After serving four years as Berkeley Lab's Associate Director for Energy Technologies, Ramamoorthy Ramesh will be returning to his research in ultra low-power electronics while also helping to lead a major Berkeley Lab research initiative in next-generation, energy-efficient microelectronics.
This new initiative has been dubbed "Beyond Moore's Law," as it seeks the solution to what will happen when Moore's Law — which holds that the number of transistors on a chip will double about every two years — comes to an inevitable end as physical limitations are reached.
"Moore's Law, which is driven by microelectronics, is slowly fading," Ramesh said. "With the deployment of things like machine learning, artificial intelligence, the internet of things — all of these are taking off like crazy — the need for computing power is going to grow in a big way, yet we have no way of improving on Moore's Law today."
He noted the immense economic and market implications of the effort. "The microelectronics market today is about $420 billion per year. By 2025 or 2030 it could grow to $1 to 1.5 trillion," Ramesh said. "There's also a huge national competitiveness issue here."
Beyond Moore's Law is part of a broader interagency federal initiative to work with industry to address new paradigms of digital computing that show promise for scientific computations. At Berkeley Lab, Ramesh and Dan Armbrust (a Lab affiliate and former president of Sematech, a consortium of semiconductor companies) will co-lead the initiative, working across the Lab as well as with external partners to build up a comprehensive program ranging from fundamental science to computing challenges.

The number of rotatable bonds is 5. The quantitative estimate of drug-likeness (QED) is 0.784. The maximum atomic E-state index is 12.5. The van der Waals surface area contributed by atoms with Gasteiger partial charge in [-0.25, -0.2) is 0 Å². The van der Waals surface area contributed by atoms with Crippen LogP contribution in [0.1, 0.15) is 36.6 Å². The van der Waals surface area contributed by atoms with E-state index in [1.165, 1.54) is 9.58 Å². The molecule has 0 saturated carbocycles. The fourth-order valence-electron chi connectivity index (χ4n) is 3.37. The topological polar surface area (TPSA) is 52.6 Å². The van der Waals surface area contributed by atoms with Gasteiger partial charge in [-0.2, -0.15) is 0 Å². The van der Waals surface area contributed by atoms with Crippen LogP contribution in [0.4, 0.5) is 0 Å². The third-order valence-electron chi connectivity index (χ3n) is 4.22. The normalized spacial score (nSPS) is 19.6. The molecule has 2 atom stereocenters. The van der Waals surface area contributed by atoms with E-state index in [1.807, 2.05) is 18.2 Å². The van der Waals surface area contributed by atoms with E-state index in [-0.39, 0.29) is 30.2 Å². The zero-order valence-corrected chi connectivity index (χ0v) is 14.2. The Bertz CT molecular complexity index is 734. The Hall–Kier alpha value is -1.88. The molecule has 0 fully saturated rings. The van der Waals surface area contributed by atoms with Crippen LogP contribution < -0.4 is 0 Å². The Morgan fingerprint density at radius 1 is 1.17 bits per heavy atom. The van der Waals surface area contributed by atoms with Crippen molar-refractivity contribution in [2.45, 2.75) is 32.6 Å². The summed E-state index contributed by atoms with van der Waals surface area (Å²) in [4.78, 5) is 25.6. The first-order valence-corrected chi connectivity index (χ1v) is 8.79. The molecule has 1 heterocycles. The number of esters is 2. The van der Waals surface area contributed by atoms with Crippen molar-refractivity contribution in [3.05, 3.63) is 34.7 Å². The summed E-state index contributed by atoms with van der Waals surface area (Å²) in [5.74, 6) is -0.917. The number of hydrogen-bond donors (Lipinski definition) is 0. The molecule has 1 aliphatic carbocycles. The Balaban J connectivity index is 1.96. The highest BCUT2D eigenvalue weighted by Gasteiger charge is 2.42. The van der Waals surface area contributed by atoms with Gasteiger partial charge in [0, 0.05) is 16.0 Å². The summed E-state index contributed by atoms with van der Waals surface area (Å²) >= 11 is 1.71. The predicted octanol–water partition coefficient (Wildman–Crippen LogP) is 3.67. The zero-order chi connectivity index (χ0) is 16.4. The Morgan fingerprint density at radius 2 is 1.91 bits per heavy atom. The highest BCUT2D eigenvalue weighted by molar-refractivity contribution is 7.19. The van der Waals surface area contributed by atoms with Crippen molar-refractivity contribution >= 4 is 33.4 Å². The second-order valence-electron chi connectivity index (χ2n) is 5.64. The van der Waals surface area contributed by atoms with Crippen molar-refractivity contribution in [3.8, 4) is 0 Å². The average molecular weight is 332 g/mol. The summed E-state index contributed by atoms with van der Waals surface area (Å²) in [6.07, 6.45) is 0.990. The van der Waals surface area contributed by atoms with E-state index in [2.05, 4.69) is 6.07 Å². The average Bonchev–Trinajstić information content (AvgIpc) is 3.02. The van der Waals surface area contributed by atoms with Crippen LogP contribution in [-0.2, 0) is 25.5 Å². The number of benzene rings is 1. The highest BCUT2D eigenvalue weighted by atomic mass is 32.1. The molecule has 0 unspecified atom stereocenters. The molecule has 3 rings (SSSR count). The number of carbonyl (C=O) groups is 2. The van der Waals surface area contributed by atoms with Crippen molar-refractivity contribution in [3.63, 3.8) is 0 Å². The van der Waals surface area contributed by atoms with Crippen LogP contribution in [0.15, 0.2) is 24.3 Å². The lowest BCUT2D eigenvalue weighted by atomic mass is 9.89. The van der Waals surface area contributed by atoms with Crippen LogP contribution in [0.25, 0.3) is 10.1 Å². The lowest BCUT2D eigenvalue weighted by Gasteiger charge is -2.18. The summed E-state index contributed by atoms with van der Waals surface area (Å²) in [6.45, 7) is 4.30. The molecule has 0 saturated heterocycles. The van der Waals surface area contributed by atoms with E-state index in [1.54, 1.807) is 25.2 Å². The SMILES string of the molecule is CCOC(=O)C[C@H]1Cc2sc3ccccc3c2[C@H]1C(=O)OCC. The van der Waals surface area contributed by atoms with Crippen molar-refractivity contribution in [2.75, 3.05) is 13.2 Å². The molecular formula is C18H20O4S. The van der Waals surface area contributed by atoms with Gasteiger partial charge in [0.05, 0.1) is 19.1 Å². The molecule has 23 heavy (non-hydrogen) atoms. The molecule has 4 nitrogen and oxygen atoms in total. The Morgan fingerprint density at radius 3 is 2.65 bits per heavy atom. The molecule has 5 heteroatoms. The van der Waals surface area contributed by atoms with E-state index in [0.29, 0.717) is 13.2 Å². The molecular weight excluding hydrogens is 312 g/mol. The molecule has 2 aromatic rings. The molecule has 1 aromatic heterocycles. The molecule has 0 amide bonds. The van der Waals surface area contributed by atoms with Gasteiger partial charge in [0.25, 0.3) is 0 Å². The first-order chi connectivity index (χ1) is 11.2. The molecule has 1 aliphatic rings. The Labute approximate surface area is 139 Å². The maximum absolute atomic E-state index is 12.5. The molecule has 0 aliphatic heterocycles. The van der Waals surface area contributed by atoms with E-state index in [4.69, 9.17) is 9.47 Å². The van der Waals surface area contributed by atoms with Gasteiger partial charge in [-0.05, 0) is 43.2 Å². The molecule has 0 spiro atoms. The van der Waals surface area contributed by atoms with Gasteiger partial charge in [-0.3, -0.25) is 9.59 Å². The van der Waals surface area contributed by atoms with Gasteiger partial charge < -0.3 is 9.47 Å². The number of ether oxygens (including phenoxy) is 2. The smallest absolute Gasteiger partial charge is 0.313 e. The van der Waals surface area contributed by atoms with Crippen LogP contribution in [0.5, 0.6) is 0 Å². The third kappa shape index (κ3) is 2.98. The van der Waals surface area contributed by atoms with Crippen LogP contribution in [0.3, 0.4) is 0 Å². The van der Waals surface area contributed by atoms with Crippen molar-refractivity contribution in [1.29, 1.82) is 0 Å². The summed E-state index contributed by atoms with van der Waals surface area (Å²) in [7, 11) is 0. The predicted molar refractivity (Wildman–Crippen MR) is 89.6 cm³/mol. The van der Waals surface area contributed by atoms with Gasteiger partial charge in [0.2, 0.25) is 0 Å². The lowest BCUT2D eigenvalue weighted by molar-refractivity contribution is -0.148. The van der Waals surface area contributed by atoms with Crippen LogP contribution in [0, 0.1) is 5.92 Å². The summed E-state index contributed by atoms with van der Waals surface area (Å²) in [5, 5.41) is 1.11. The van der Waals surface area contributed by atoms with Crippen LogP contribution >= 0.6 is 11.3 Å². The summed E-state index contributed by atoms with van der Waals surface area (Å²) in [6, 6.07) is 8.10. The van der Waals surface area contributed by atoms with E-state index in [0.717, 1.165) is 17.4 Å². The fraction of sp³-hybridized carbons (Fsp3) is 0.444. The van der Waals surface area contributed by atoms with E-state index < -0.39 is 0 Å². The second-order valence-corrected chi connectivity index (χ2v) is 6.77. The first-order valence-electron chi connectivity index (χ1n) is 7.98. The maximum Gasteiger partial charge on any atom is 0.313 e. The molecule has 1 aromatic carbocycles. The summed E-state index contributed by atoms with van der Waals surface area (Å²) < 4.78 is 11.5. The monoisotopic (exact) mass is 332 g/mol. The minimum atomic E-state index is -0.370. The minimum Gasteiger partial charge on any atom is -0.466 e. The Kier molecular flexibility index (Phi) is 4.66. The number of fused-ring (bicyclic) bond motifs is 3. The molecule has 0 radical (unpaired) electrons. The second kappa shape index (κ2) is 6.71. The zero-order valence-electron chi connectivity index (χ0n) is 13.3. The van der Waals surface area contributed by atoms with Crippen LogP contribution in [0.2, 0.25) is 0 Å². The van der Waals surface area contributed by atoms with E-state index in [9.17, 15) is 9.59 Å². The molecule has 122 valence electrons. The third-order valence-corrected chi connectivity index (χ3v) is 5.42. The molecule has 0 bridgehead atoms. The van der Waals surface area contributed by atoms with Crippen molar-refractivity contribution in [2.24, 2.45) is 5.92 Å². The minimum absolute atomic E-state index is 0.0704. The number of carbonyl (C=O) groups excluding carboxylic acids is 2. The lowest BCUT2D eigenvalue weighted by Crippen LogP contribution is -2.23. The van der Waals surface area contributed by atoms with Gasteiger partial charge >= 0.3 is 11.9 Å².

Research will involve reimagining the digital computing paradigm starting from new materials, to exploring new physics and new architectures, to innovating novel technologies with new functionalities that could lead to unprecedented computing efficiency.
Ramesh's own research goals include looking for an attajoule switch, which could be a next-generation transistor. Today's transistors work at 100 picojoules, he explained. A joule is a unit of energy; an attajoule is eight orders of magnitude lower in energy than 100 picojoules.
"Microelectronics today account for about 4 percent of primary energy use," Ramesh said. "With artificial intelligence, internet of things, and the proliferation of computers and devices, it could easily be 20 to 25 percent of primary energy. This is therefore an energy efficiency question, and it involves a lot of fundamental science."
Prior to coming to Berkeley Lab four years ago, Ramesh served as Deputy Director for Science and Technology at Oak Ridge National Laboratory. From 2011 to 2012, Ramesh served as the founding director for the Department of Energy's innovative and highly successful SunShot Initiative.Ramesh is a UC Berkeley graduate with a Ph.D. in Materials Science. After stints at Bellcore and University of Maryland, he returned to Berkeley in 2004 and was named the Plato Malozemoff Chair in Materials Science and Physics 2009 to 2012 and currently holds the Purnendu Chatterjee Chair in Energy Technologies. Prior to that, he was a Distinguished University Professor at the University of Maryland, College Park.
Updated: July 19, 2018